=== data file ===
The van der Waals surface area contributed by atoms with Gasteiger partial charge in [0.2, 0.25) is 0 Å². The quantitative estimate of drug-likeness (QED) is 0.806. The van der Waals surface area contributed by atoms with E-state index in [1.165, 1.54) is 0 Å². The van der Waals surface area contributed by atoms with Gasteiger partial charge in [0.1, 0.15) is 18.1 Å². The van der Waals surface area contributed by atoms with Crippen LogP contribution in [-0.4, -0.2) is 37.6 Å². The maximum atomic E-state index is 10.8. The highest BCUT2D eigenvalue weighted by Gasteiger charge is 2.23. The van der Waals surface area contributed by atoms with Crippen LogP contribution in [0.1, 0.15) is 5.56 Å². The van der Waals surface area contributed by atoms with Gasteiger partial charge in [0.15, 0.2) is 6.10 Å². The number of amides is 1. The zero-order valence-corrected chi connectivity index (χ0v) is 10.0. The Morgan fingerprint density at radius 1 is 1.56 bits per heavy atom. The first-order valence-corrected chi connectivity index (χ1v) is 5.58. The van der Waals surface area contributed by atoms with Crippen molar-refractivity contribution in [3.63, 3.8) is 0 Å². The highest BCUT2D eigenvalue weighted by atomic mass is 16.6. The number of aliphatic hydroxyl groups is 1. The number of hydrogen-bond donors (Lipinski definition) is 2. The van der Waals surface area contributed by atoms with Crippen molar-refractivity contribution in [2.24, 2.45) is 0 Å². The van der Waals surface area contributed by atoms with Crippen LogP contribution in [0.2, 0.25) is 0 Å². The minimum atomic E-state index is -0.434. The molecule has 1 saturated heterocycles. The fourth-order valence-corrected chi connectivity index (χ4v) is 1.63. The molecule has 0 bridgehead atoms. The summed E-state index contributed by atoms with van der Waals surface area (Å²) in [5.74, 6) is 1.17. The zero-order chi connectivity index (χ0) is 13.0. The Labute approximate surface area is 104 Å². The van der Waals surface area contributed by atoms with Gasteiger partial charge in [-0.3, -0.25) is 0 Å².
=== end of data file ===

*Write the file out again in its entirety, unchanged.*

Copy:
The van der Waals surface area contributed by atoms with Gasteiger partial charge in [0.2, 0.25) is 0 Å². The quantitative estimate of drug-likeness (QED) is 0.806. The van der Waals surface area contributed by atoms with E-state index in [1.165, 1.54) is 0 Å². The van der Waals surface area contributed by atoms with Gasteiger partial charge in [0.1, 0.15) is 18.1 Å². The van der Waals surface area contributed by atoms with Crippen LogP contribution in [-0.4, -0.2) is 37.6 Å². The maximum atomic E-state index is 10.8. The highest BCUT2D eigenvalue weighted by Gasteiger charge is 2.23. The van der Waals surface area contributed by atoms with Crippen LogP contribution in [0.1, 0.15) is 5.56 Å². The van der Waals surface area contributed by atoms with Gasteiger partial charge in [0.15, 0.2) is 6.10 Å². The number of amides is 1. The zero-order valence-corrected chi connectivity index (χ0v) is 10.0. The Morgan fingerprint density at radius 1 is 1.56 bits per heavy atom. The first-order valence-corrected chi connectivity index (χ1v) is 5.58. The van der Waals surface area contributed by atoms with Crippen molar-refractivity contribution in [3.63, 3.8) is 0 Å². The highest BCUT2D eigenvalue weighted by atomic mass is 16.6. The number of aliphatic hydroxyl groups is 1. The number of hydrogen-bond donors (Lipinski definition) is 2. The van der Waals surface area contributed by atoms with Crippen molar-refractivity contribution in [2.24, 2.45) is 0 Å². The van der Waals surface area contributed by atoms with Crippen LogP contribution in [0.2, 0.25) is 0 Å². The minimum atomic E-state index is -0.434. The molecule has 1 saturated heterocycles. The fourth-order valence-corrected chi connectivity index (χ4v) is 1.63. The molecule has 0 bridgehead atoms. The summed E-state index contributed by atoms with van der Waals surface area (Å²) in [5.74, 6) is 1.17. The zero-order chi connectivity index (χ0) is 13.0. The Labute approximate surface area is 104 Å². The van der Waals surface area contributed by atoms with Gasteiger partial charge in [-0.3, -0.25) is 0 Å².